But for the board service, we probably never would have met unless we happened to bump into each other at a local grocery store. Through that service, we quickly realized we were united in the intensity of our mutual support for the nonprofit’s mission.

We served during a challenging time for the organization. A grassroots spinoff of a church ministry, it served a pressing community need—alleviating hunger among the working poor in a prosperous community. But its facilities had long been inadequate.

Fortunately, foundations were willing to fund its growth, but at a price. They had a clear vision of how the organizational mission should develop. The board faced alternative paths. Most members favored simply maintaining the mission, with the additional financial support to fund a new facility.

Amir and I, in contrast, held out for a more aggressive strategy favored by the foundations. We preferred keeping a focus on helping those most in need but with expanded programming.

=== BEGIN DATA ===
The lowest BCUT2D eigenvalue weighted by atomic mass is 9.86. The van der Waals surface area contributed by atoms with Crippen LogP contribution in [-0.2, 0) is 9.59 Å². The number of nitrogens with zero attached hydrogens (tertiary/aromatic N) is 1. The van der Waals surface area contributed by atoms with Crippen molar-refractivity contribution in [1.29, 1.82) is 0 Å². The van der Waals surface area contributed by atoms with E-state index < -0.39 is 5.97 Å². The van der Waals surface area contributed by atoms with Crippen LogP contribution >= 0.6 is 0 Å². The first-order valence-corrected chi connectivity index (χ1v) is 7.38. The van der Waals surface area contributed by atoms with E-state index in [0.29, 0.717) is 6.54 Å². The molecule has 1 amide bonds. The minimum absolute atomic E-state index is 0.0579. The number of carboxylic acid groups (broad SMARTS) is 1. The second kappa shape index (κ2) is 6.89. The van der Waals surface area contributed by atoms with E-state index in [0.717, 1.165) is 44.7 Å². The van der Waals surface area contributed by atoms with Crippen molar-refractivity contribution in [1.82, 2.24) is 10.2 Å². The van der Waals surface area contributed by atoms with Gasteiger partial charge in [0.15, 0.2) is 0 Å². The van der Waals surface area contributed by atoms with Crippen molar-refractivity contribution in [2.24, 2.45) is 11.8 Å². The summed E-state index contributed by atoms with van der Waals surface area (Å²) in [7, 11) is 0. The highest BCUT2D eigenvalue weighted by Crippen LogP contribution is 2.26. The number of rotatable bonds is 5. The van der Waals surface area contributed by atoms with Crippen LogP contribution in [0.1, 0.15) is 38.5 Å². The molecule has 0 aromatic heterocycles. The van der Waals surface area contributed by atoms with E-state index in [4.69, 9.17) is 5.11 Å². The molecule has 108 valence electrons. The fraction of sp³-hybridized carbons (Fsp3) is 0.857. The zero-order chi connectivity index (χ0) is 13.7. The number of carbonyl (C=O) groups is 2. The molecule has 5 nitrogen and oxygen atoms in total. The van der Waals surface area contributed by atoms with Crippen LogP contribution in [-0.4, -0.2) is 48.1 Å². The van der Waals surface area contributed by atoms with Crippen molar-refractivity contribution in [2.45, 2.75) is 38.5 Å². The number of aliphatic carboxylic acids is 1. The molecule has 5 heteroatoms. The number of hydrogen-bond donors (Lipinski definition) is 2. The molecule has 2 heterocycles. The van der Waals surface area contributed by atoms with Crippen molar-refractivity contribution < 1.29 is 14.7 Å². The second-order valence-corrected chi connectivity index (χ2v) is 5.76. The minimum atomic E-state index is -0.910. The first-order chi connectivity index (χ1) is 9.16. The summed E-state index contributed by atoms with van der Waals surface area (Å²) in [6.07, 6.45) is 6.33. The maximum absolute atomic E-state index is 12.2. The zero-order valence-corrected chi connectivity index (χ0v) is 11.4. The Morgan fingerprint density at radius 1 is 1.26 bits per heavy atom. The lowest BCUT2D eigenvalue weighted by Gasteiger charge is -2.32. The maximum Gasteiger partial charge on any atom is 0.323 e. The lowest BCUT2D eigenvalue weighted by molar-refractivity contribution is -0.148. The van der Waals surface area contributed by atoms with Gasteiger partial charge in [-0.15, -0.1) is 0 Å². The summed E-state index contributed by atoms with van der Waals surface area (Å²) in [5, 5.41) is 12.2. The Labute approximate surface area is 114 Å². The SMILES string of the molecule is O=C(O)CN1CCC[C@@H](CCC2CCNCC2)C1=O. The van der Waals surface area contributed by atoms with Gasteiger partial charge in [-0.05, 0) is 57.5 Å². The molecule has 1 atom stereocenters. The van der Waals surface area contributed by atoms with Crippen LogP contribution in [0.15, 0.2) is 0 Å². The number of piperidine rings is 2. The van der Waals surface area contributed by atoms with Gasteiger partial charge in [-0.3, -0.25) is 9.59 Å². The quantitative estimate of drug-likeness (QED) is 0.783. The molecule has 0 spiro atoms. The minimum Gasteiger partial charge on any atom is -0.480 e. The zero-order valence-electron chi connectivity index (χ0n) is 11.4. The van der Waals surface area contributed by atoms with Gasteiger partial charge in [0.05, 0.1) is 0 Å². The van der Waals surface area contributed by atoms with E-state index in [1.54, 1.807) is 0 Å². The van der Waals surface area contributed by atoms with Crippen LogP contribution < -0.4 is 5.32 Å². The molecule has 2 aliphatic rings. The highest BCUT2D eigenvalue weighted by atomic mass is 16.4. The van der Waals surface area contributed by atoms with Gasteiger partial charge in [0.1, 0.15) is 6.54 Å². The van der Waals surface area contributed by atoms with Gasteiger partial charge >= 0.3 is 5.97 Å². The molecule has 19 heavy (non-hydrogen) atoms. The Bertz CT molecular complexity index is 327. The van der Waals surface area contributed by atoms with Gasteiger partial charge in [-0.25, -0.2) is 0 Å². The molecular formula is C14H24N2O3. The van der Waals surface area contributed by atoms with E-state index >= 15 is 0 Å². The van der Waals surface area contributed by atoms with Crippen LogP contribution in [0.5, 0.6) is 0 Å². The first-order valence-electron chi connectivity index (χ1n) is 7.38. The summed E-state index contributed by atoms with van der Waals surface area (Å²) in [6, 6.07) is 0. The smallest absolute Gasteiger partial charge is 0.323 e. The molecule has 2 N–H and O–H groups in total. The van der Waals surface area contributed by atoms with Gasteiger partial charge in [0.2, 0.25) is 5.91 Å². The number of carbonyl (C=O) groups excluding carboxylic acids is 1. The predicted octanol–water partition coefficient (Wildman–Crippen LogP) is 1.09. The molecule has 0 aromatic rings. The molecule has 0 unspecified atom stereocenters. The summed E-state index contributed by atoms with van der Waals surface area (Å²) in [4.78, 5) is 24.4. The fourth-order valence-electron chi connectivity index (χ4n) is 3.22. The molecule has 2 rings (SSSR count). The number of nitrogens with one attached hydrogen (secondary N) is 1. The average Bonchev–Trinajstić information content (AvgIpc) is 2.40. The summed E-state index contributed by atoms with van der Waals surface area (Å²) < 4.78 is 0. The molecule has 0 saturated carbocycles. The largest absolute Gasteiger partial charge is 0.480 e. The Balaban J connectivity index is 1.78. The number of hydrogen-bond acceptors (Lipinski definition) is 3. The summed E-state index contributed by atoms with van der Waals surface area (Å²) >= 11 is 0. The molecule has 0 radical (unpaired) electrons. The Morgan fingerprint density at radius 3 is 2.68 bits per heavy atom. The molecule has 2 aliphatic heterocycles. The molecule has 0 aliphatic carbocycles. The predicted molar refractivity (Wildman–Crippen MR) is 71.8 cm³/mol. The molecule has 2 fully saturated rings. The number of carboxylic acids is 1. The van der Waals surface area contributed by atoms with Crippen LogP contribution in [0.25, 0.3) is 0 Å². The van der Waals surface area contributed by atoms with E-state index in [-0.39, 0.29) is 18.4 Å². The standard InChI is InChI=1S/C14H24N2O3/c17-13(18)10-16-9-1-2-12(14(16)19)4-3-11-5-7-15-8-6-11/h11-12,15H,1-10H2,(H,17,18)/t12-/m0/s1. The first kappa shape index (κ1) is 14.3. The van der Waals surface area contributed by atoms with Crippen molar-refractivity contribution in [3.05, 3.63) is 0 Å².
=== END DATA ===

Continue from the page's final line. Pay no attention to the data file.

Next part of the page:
After many tense board and committee meetings, we were able to persuade the other directors to our view. The organization now occupies a dynamic multi-agency campus that serves the community well.

We had both transitioned off the nonprofit’s board when we had reached our term limits. I’ve visited Amir’s home only once, for a holiday social gathering, and he has never been to mine. But we’ve kept in touch on social media.

While I don’t consider either Mary or Amir as my friends in the same sense as my college band classmates, they’ve both enriched my life. And I hope I’ve had the same impact on them.

Acquaintances, friendships, and a spouse—I’ve been fortunate that I’ve experienced all of them as a part of my life.